While a college education can provide valuable knowledge and skills, there are several reasons why it may not be the most effective way to learn how to be an entrepreneur in college. As an entrepreneur who never went to college and started multiple businesses on my own with no knowledge, money or mentorship, I can say that college would never have taught me what I learned first-hand. It also would have taken up 4 years of my time on top of tens of thousands of dollars of student loan debt. Instead, I just started with what I had and learned from trial and error.
Entrepreneur in college
Entrepreneurship is primarily learned through practical experience and real-world challenges. While colleges can offer theoretical knowledge and case studies, they often lack the hands-on experience of starting and running a business. Entrepreneurship requires learning from failures, adapting to market dynamics, and making quick decisions. These are better acquired through direct involvement in the business world.
I made a million mistakes when I started my first business, which was a cash-intensive manufacturing business based on my invention, the wrist water bottle.
Dynamic Nature of Entrepreneurship:
The entrepreneurial landscape is constantly evolving, with new technologies, market trends, and business models emerging rapidly. College curricula, on the other hand, can be slow to adapt to these changes. By the time a course is developed, approved, and taught, the information may already be outdated. Staying ahead as an entrepreneur often involves learning on the fly and staying updated with the latest trends, which can be difficult within the rigid structures of a college program.
Nothing beats learning on the job. There are so many things about running a business that you simply find out by doing them and making mistakes along the way.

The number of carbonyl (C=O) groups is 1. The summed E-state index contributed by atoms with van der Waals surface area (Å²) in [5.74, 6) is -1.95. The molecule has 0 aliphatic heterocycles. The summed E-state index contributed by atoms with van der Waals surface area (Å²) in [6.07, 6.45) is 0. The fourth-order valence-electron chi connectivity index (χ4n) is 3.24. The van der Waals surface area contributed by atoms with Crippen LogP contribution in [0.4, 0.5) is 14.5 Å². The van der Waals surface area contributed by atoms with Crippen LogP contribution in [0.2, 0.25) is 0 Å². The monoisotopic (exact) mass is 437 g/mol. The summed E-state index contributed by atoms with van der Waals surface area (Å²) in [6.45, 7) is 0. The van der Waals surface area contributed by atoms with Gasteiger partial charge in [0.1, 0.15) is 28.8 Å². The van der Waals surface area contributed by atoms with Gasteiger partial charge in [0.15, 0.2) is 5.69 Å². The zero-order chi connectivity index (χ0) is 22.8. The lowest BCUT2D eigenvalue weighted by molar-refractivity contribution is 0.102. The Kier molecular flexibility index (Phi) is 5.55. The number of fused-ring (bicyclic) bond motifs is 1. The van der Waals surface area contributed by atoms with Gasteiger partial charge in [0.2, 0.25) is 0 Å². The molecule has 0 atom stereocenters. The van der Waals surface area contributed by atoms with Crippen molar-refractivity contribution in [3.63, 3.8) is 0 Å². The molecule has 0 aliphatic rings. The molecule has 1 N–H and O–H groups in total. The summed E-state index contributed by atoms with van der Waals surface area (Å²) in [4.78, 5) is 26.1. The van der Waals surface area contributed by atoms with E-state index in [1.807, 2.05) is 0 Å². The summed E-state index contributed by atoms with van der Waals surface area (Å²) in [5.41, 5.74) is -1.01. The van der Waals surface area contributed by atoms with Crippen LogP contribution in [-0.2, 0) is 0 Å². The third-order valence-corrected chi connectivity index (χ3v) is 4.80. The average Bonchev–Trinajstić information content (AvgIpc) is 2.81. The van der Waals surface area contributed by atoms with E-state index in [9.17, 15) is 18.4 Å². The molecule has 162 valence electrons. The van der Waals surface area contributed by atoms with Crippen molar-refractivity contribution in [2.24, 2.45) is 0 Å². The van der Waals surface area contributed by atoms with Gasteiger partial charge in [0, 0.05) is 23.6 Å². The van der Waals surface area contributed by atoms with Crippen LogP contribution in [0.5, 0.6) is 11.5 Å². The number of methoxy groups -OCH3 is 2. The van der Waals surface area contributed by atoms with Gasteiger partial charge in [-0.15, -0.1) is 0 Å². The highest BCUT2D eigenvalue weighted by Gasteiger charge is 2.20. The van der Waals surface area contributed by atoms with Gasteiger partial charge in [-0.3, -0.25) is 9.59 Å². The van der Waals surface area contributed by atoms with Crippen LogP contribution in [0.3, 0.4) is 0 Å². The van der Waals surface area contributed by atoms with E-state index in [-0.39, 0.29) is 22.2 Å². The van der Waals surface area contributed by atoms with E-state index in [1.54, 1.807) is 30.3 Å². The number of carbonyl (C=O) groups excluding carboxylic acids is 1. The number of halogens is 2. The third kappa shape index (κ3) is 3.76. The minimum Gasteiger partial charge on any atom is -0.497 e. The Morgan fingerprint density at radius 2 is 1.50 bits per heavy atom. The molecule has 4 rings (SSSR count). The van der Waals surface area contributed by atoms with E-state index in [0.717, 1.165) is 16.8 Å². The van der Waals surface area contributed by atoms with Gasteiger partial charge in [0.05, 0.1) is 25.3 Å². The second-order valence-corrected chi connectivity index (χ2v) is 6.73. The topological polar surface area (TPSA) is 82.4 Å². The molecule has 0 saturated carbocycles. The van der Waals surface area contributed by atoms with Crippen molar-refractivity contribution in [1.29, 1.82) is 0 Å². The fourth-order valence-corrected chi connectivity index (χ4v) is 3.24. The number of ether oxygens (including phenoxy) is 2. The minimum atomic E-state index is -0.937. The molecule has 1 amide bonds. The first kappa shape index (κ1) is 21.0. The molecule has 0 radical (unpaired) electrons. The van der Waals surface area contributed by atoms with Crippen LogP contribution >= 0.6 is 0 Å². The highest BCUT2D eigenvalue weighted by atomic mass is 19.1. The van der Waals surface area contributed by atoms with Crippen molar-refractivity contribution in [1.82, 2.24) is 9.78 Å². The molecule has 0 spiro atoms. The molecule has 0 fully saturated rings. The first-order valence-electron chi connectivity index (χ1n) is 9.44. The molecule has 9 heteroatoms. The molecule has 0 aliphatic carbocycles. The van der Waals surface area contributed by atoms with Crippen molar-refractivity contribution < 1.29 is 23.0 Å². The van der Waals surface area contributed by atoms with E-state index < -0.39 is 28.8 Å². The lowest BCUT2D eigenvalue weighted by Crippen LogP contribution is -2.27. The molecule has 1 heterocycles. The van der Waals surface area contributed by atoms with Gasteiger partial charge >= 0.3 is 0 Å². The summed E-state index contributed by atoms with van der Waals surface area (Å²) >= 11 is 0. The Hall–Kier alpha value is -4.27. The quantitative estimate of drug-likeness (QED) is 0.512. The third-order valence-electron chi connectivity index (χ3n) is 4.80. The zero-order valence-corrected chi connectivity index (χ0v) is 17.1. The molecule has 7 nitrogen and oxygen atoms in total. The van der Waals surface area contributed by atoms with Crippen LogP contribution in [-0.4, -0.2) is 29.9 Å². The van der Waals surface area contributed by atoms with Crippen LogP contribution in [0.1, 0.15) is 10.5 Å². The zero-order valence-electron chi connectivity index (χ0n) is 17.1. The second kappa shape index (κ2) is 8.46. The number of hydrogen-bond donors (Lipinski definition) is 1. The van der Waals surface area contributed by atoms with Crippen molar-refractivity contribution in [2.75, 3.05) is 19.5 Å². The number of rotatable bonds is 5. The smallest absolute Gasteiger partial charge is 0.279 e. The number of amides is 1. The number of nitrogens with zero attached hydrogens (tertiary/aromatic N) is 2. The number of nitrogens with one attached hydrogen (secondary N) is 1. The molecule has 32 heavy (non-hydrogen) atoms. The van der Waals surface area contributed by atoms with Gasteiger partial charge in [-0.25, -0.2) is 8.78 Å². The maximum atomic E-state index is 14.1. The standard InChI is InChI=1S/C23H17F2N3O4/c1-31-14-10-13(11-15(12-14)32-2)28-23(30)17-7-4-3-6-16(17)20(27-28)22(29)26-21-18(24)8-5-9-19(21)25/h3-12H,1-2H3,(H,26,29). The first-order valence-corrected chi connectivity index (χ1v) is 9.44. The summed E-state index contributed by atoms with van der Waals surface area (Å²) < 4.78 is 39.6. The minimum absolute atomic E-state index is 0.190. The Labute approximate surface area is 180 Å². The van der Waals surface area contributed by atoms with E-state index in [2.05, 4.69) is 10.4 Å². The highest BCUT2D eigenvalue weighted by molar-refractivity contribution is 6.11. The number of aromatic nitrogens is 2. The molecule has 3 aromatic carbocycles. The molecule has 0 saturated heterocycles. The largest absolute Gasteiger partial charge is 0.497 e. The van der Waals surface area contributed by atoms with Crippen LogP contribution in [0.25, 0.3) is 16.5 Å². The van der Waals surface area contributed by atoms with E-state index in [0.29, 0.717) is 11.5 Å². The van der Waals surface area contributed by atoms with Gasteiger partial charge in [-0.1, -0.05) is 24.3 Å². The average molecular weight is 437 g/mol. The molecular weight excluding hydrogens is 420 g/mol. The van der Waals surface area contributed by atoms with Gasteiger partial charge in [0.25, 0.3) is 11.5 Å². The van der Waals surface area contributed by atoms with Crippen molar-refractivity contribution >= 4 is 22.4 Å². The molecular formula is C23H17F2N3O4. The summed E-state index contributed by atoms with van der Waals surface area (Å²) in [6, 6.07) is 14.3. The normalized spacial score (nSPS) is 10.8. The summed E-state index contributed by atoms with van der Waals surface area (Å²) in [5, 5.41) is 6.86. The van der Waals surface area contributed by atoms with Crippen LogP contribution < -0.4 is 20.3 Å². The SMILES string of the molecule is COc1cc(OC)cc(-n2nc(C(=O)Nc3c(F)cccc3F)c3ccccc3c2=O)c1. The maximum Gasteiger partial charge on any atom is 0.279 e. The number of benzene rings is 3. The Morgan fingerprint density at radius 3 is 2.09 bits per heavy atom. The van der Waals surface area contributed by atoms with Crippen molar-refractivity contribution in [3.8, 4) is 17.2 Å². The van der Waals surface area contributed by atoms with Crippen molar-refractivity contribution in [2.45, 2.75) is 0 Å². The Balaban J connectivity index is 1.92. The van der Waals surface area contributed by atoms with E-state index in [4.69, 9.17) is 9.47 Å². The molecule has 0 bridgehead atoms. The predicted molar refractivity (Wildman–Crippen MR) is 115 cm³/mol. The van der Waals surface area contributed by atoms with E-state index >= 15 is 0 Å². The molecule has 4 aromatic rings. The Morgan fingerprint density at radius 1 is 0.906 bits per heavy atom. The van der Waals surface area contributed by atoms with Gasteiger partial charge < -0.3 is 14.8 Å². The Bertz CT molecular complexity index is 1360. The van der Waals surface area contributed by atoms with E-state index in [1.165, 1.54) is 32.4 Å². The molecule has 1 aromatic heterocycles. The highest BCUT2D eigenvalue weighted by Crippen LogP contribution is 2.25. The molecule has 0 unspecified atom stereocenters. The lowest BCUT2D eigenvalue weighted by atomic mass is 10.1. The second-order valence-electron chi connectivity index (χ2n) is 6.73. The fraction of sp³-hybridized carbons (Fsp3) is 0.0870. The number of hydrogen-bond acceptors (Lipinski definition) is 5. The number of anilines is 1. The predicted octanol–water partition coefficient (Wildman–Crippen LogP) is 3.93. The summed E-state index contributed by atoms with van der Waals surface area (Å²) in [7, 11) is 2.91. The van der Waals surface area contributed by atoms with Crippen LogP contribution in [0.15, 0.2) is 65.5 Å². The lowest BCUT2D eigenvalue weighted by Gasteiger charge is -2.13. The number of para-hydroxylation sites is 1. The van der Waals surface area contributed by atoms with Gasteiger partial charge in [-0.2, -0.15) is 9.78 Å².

Successful entrepreneurship requires a wide range of skills, including marketing, finance, sales, networking, leadership, and problem-solving. While colleges typically offer specialized courses, they often lack an integrated curriculum that combines these interdisciplinary skills. Entrepreneurial success often comes from the ability to navigate different areas of business seamlessly. And this holistic perspective is challenging to develop solely through traditional college education.
When you start out as a solopreneur you learn how to do every job in your business. This will become valuable when you need to hire employees down the road to help you.
Building a strong network is crucial for entrepreneurs. College can provide opportunities to connect with like-minded individuals, professors, and guest speakers who may have entrepreneurial experience. However, networking within the college environment may be limited compared to the broader entrepreneurial ecosystem. Industry events, conferences, meetups, and startup communities offer a more diverse range of connections and potential mentors. This can be difficult to replicate within the confines of a college campus.
Some of my best networking has been at trade shows. I met a guy who got me into the promotional products industry at a really bad trade show, which would have been a disaster. But he completely turned my business into a very profitable one by introducing me to an industry I didn’t even know about. I also found my first manufacturer at a trade show, that ironically was also a disaster! Those are not the kinds of business connections you meet on a college campus.
Risk Aversion and Structure:
Colleges typically prioritize stability, conformity, and risk aversion. While these qualities may be suitable for some career paths, entrepreneurship often requires taking calculated risks, thinking outside the box, and challenging conventional wisdom. The structured environment of college may not foster the risk-taking mentality and creativity that entrepreneurs need to succeed.
I took a HUGE number of risks to start my business. And I worked 2 jobs for years to pay for it. Putting that money into a college education to be an entrepreneur would have been a waste of money. And I was able to get up and running while many of my peers were still reading books about business.
It’s worth noting that while college may not be the ideal route to learn how to be an entrepreneur, it can still offer valuable resources and opportunities, such as business courses, mentorship programs, and access to research and libraries. However, many successful entrepreneurs have found that hands-on experience, networking, and continuous self-education outside of formal education play a significant role in their journey.